Apple's new enterprise focus for the iPhone has promise, but the company has to work through a number of software and hardware issues before the device is widely adopted for use in the corporate environment, according to analysts.
At Apple's Worldwide Developers Conference on Monday, CEO Steve Jobs launched the new iPhone 3G, which includes support for faster data downloads and has features like GPS (global positioning service) that could make the smartphone attractive to the enterprise.
However, Apple has failed to address reliability issues with the iPhone hardware, including battery problems, and the built-in software lacks the reliability, management and security software features that could make it easier for enterprises to manage the device, analysts said.
Stressing the use of the iPhone as an enterprise device, Jobs launched iPhone 2.0, a new software platform for the iPhone that includes a software developer kit (SDK). IPhone 2.0 will allow enterprises to push e-mail and contacts from an Exchange server to the iPhone. Also new is support for Cisco IPsec VPN (virtual private network) for encrypted access to corporate networks.
With support for Microsoft Exchange and other features, Apple has responded to requests from enterprise users who live by their mobile phones, said Ahmed Datoo, vice president of marketing at Zenprise. Location-based applications could appeal to enterprises like transportation companies, who can use the iPhone's new GPS capabilities to track inventory, he said.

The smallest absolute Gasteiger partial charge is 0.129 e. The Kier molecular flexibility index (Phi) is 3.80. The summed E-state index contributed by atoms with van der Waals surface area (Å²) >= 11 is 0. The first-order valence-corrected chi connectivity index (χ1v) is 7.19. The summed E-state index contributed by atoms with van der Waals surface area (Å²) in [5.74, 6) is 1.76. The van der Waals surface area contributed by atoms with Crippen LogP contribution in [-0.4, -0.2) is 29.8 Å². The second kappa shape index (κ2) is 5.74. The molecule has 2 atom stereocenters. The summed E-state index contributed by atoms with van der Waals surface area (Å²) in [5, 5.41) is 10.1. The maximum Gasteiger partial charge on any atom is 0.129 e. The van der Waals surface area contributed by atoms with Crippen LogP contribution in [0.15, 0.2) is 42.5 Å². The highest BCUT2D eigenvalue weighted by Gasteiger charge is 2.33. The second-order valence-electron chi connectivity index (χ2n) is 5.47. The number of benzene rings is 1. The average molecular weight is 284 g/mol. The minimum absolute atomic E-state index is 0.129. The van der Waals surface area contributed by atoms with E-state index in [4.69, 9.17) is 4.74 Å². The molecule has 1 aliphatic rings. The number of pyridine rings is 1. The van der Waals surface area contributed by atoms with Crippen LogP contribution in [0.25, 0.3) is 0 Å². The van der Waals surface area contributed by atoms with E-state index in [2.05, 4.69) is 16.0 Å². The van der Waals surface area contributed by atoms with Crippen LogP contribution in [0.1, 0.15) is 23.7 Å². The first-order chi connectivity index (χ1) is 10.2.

However, applications developed using the iPhone 2.0 SDK will be distributed using Apple's App Store, which will require users to install iTunes on the iPhone, Datoo said. Enterprises may hesitate to use iTunes, which is considered a consumer application.
Apple also needs to provide more support tools: the ability to wipe out user data from stolen iPhones is included, otherwise remote troubleshooting features are scarce with the new software, Datoo said.
A support organisation needs to be established by Apple to troubleshoot iPhone software problems, Datoo said. Research In Motion already has a support organisation for the competing BlackBerry mobile device, where companies can buy a contract or buy support per incident.